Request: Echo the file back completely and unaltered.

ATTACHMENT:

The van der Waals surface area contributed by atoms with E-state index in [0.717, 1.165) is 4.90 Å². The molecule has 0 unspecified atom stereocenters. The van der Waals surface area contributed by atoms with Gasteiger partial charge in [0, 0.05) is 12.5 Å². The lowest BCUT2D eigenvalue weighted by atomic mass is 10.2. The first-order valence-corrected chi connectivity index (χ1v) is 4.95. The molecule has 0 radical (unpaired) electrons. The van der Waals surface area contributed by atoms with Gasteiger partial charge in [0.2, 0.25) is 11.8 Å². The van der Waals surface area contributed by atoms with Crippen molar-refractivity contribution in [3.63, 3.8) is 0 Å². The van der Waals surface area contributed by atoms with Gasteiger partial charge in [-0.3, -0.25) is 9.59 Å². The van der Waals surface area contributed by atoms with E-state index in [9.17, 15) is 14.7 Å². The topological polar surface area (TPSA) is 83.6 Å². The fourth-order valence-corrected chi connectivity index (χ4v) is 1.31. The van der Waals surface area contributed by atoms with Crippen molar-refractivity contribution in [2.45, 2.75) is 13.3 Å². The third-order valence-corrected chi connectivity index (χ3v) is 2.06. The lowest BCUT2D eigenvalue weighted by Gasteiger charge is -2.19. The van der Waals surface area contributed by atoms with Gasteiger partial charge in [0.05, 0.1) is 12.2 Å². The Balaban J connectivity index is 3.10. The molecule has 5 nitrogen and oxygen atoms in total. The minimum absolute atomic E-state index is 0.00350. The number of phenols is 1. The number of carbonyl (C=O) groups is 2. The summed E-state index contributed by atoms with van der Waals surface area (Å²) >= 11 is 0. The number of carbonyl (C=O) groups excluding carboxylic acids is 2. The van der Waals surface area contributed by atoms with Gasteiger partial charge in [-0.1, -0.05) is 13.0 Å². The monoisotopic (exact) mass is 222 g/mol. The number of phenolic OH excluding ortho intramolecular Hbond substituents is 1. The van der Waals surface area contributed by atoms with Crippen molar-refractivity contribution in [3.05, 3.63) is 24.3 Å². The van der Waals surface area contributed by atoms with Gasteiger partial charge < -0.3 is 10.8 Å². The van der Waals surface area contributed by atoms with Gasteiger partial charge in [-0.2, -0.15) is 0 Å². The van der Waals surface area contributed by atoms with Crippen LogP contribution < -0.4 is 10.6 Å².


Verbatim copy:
The van der Waals surface area contributed by atoms with E-state index in [0.717, 1.165) is 4.90 Å². The molecule has 0 unspecified atom stereocenters. The van der Waals surface area contributed by atoms with Gasteiger partial charge in [0, 0.05) is 12.5 Å². The lowest BCUT2D eigenvalue weighted by atomic mass is 10.2. The first-order valence-corrected chi connectivity index (χ1v) is 4.95. The molecule has 0 radical (unpaired) electrons. The van der Waals surface area contributed by atoms with Gasteiger partial charge in [0.2, 0.25) is 11.8 Å². The van der Waals surface area contributed by atoms with Crippen molar-refractivity contribution in [3.63, 3.8) is 0 Å². The van der Waals surface area contributed by atoms with Gasteiger partial charge in [-0.3, -0.25) is 9.59 Å². The van der Waals surface area contributed by atoms with E-state index in [9.17, 15) is 14.7 Å². The topological polar surface area (TPSA) is 83.6 Å². The fourth-order valence-corrected chi connectivity index (χ4v) is 1.31. The van der Waals surface area contributed by atoms with Crippen molar-refractivity contribution in [2.45, 2.75) is 13.3 Å². The third-order valence-corrected chi connectivity index (χ3v) is 2.06. The lowest BCUT2D eigenvalue weighted by Gasteiger charge is -2.19. The van der Waals surface area contributed by atoms with Gasteiger partial charge in [0.05, 0.1) is 12.2 Å². The Balaban J connectivity index is 3.10. The molecule has 5 nitrogen and oxygen atoms in total. The minimum absolute atomic E-state index is 0.00350. The number of phenols is 1. The number of carbonyl (C=O) groups is 2. The summed E-state index contributed by atoms with van der Waals surface area (Å²) >= 11 is 0. The number of carbonyl (C=O) groups excluding carboxylic acids is 2. The van der Waals surface area contributed by atoms with Gasteiger partial charge in [-0.1, -0.05) is 13.0 Å². The monoisotopic (exact) mass is 222 g/mol. The number of phenolic OH excluding ortho intramolecular Hbond substituents is 1. The van der Waals surface area contributed by atoms with Crippen molar-refractivity contribution in [3.05, 3.63) is 24.3 Å². The van der Waals surface area contributed by atoms with Gasteiger partial charge < -0.3 is 10.8 Å². The van der Waals surface area contributed by atoms with Gasteiger partial charge in [-0.2, -0.15) is 0 Å². The van der Waals surface area contributed by atoms with Crippen LogP contribution < -0.4 is 10.6 Å².